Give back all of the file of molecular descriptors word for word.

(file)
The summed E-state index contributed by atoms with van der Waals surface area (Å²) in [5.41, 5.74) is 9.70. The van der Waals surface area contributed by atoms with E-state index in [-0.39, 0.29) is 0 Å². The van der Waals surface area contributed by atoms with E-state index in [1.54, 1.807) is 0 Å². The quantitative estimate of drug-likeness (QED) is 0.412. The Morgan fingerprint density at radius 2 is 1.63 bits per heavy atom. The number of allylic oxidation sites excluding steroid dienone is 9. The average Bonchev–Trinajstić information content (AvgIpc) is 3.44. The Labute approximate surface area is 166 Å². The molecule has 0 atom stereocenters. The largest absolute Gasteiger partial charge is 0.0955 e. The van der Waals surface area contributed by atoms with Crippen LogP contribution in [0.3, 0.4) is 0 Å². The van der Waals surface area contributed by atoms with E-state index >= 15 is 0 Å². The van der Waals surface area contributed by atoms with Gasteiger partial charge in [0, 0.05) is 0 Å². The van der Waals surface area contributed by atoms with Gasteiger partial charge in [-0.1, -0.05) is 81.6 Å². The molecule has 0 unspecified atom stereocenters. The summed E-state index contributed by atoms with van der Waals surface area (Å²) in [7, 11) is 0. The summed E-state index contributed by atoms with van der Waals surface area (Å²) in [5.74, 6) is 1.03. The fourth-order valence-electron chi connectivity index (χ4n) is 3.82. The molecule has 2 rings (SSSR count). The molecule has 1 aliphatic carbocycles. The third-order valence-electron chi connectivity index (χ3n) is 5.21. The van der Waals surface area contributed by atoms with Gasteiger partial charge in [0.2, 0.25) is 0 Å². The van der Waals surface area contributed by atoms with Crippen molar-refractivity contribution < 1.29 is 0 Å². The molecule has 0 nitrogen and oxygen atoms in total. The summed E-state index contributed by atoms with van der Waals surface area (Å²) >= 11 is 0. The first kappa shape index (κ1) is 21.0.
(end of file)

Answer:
The summed E-state index contributed by atoms with van der Waals surface area (Å²) in [5.41, 5.74) is 9.70. The van der Waals surface area contributed by atoms with E-state index in [-0.39, 0.29) is 0 Å². The van der Waals surface area contributed by atoms with E-state index in [1.54, 1.807) is 0 Å². The quantitative estimate of drug-likeness (QED) is 0.412. The Morgan fingerprint density at radius 2 is 1.63 bits per heavy atom. The number of allylic oxidation sites excluding steroid dienone is 9. The average Bonchev–Trinajstić information content (AvgIpc) is 3.44. The Labute approximate surface area is 166 Å². The molecule has 0 atom stereocenters. The largest absolute Gasteiger partial charge is 0.0955 e. The van der Waals surface area contributed by atoms with Crippen LogP contribution in [0.3, 0.4) is 0 Å². The van der Waals surface area contributed by atoms with E-state index >= 15 is 0 Å². The van der Waals surface area contributed by atoms with Gasteiger partial charge in [0, 0.05) is 0 Å². The van der Waals surface area contributed by atoms with Gasteiger partial charge in [-0.1, -0.05) is 81.6 Å². The molecule has 0 unspecified atom stereocenters. The summed E-state index contributed by atoms with van der Waals surface area (Å²) in [7, 11) is 0. The summed E-state index contributed by atoms with van der Waals surface area (Å²) in [5.74, 6) is 1.03. The fourth-order valence-electron chi connectivity index (χ4n) is 3.82. The molecule has 2 rings (SSSR count). The molecule has 1 aliphatic carbocycles. The third-order valence-electron chi connectivity index (χ3n) is 5.21. The van der Waals surface area contributed by atoms with Gasteiger partial charge in [0.2, 0.25) is 0 Å². The van der Waals surface area contributed by atoms with Crippen molar-refractivity contribution < 1.29 is 0 Å². The molecule has 0 nitrogen and oxygen atoms in total. The summed E-state index contributed by atoms with van der Waals surface area (Å²) >= 11 is 0. The first kappa shape index (κ1) is 21.0.